Is Sunday worship a sin and disobedience to God?
Is the worship accepted or not?
Sunday is not Sabbath.
Hold on for a long answer
THE SEVENTH DAY
In Exodus 20:8-11we read: ⁸”Remember the SABBATH DAY, to keep it HOLY. ⁹Six days you shall labor and do all your work, ¹⁰but the seventh day is a sabbath of the Lord your God; in it you shall NOT DO ANY WORK, you or your son or your daughter, your male or your female servant or your cattle or your sojourner who stays with you. ¹¹For in six days the Lord made the heavens and the earth, the sea and all that is in them, and RESTED ON THE SEVENTH DAY; therefore the Lord BLESSED the SABBATH DAY and made it HOLY.
HOLY is here translated from the Hebrew word qadash (kaw–dash’) which means in this case (piel) to set apart as sacred, consecrate, dedicate; to observe as holy, keep sacredb; to honour as sacred, hallow; to consecrate.
A day different (set apart, or separated) from the other days on which no work should be done.
THE FIRST DAY
It was on the first day of the week that Mary Magdalene, Mary the mother of James, and Salome discovered that the tomb was empty and Jesus was risen.
Mark 16:1-6 — ¹When the Sabbath was over, Mary Magdalene, and Mary the mother of James, and Salome, bought spices, so that they might come and anoint Him. ²Very early on the FIRST DAY OF THE WEEK, they came to the tomb when the sun had risen. ³They were saying to one another, “Who will roll away the stone for us from the entrance of the tomb?” ⁴Looking up, they saw that the stone had been rolled away, although it was extremely large. ⁵Entering the tomb, they saw a young man sitting at the right, wearing a white robe; and they were amazed. ⁶And he said to them, “Do not be amazed; you are looking for Jesus the Nazarene, who has been crucified. HE HAS RISEN; He is not here; behold, here is the place where they laid Him.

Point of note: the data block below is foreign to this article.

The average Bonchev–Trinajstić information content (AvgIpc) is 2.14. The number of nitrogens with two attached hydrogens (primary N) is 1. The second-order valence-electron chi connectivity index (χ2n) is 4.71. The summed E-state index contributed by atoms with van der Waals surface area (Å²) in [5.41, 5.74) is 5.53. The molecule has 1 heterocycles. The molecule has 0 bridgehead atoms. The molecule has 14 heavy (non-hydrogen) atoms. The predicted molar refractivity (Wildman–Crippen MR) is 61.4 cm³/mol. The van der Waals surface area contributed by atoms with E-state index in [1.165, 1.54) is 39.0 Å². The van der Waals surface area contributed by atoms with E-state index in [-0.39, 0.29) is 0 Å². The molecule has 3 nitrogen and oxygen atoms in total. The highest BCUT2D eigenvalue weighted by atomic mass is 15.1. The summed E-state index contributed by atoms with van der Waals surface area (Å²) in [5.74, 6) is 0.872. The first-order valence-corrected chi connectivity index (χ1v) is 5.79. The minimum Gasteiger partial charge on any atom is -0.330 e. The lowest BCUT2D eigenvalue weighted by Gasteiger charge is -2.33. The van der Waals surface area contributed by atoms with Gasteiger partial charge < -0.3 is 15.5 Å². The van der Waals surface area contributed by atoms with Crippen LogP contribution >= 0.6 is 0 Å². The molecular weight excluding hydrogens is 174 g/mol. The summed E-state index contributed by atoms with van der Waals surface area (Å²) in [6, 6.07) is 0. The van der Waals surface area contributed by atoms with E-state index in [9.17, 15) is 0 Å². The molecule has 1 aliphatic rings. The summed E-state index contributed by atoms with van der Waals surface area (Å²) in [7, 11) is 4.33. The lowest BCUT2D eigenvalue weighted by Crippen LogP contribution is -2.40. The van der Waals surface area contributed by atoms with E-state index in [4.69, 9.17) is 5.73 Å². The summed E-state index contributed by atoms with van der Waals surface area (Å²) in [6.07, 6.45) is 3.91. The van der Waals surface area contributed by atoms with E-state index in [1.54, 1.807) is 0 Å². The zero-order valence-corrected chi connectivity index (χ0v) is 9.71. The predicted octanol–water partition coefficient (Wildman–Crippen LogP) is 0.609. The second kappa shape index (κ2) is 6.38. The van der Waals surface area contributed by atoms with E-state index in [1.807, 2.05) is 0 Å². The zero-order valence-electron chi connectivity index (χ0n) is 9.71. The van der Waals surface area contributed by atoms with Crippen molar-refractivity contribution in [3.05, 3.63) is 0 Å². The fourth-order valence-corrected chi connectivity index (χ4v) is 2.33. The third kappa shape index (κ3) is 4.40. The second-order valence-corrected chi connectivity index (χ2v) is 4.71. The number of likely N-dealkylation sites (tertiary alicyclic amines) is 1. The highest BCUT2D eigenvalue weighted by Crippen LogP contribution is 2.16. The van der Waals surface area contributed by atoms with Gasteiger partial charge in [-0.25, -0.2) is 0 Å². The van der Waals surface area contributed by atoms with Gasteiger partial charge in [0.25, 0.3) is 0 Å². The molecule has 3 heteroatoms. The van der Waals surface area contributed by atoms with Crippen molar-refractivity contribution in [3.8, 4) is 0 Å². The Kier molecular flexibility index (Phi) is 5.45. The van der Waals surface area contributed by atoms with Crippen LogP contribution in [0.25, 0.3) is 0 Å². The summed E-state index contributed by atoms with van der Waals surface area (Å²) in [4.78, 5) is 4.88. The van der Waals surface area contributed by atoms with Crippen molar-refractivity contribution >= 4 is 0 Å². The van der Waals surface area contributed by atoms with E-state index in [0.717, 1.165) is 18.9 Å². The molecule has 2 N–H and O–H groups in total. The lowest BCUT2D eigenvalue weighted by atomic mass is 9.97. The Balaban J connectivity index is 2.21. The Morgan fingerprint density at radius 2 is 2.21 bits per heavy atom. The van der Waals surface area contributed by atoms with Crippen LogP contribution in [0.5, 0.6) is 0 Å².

In the evening of that same day Jesus appeared to the disciples.
John 20:19 — So when it was evening on that day, THE FIRST DAY OF THE WEEK, and when the doors were shut where the disciples were, for fear of the Jews, Jesus came and stood in their midst and said to them, “Peace be with you.”
The believers at Troas came together on the first day of the week
Acts 20:6-7 — ⁶We sailed from Philippi after the days of Unleavened Bread, and came to them at Troas within five days; and there we stayed seven days. ⁷On THE FIRST DAY OF THE WEEK, when we were gathered together to break bread, Paul began talking to them, intending to leave the next day, and he prolonged his message until midnight.
Apparently the Galatians and the Corinthians were also already used to come together on the first day of the week as we can read in 1 Corinthians 16:1-2: ¹Now concerning the collection for the saints, as I directed the churches of Galatia, so do you also. ²On THE FIRST DAY OF EVERY WEEK each one of you is to put aside and save, as he may prosper, so that no collections be made when I come.